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The Weekend Binge: Celebrity

Updated: Mar 25

Seo A-ri (Park Gyu-young), a famous young CEO and influencer, has been dead for some time now. But why is she suddenly on a livestream and speaking to all her followers, claiming that she knows exactly who killed her?

The Plot:

How does one go from ordinary person to being one of the most followed influencers in South Korea? Ask Seo A-ri. If she were alive, that is.

The famous young CEO and influencer has been dead for some time now. But why is she suddenly on a livestream, speaking to all her followers, and claiming that she knows exactly who killed her?

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Seo A-ri's villain origin story right there

Things haven’t always been easy for A-ri. As a young door-to-door makeup salesgirl just trying to make ends meet. Once the daughter of a well-to-do businessman who lost his fortune, she knows how fleeting wealth can be, and so now remains ambivalent to the ostentatious Instagram lifestyle that her peers hawk.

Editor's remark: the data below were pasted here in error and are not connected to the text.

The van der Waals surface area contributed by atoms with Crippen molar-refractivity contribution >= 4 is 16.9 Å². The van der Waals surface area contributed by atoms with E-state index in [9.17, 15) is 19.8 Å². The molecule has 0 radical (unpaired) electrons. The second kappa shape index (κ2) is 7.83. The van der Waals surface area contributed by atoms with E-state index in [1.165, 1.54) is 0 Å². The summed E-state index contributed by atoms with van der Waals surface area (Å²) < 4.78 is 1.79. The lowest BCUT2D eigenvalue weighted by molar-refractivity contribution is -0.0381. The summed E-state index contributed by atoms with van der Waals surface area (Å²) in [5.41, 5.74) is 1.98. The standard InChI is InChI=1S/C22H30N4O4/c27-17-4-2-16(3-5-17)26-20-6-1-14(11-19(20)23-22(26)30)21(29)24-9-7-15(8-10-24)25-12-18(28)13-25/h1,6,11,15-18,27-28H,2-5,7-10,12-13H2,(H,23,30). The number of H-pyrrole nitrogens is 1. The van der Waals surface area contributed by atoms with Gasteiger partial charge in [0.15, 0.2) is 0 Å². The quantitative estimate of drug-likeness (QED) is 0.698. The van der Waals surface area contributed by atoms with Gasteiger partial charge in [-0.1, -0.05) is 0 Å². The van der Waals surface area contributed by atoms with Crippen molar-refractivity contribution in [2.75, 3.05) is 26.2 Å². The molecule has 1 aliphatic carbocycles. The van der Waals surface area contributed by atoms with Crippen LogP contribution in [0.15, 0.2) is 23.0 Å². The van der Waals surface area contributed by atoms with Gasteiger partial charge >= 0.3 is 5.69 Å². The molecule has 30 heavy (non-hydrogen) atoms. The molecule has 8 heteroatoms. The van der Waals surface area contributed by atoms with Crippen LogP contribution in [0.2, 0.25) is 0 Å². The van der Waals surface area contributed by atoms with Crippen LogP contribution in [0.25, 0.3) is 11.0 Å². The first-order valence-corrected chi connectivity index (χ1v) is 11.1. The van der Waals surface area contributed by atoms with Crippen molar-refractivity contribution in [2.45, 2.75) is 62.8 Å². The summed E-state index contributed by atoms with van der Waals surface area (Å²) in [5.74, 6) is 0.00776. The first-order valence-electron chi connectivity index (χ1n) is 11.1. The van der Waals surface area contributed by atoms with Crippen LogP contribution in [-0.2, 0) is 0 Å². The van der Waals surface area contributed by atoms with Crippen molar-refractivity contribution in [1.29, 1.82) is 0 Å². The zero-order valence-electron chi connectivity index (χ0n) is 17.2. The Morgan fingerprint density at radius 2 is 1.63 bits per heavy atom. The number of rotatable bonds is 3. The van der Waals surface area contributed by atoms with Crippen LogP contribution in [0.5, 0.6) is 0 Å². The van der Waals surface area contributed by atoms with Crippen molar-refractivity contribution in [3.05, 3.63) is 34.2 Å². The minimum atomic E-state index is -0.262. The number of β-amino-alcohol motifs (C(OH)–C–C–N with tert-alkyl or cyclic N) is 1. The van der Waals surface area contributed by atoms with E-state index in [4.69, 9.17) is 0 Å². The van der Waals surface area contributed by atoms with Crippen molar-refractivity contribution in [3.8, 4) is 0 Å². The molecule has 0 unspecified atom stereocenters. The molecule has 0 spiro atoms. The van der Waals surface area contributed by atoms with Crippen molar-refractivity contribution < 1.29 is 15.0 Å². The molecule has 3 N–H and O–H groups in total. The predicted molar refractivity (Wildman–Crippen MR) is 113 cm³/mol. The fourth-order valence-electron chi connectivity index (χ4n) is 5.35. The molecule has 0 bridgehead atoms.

One day, A-ri runs into an old friend who is now a wealthy influencer with her own retail brand. When she briefly gets roped into her friend’s world, she sees how different their lives have become and the power they wield simply by being online celebrities. After a couple of embarrassing incidents, A-ri re-examines her disdain for the e-celebrity lifestyle and wonders what would happen if she threw her hat in the Instagram ring.

With the reluctant help of the famous “Gabin Society” e-celebs, as well as the aid of an anonymous online fan, A-ri and her fresh, no-nonsense image ironically earns her thousands of followers. Suddenly, the once-ambivalent girl is now an influencer herself.

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"Influencer management"

In true Machiavellian fashion, A-ri quickly learns to use the secrets and weaknesses of her rivals to propel her own fame. Along the way, she even attracts the attention of the rare self-aware chaebol businessman who – and you have to see it to believe it – has a maid who takes off his shoes while he is walking. You may be wealthy, but if you don’t have a maid carefully calculating your steps to take your oxfords off while you walk, you may not be all that yet.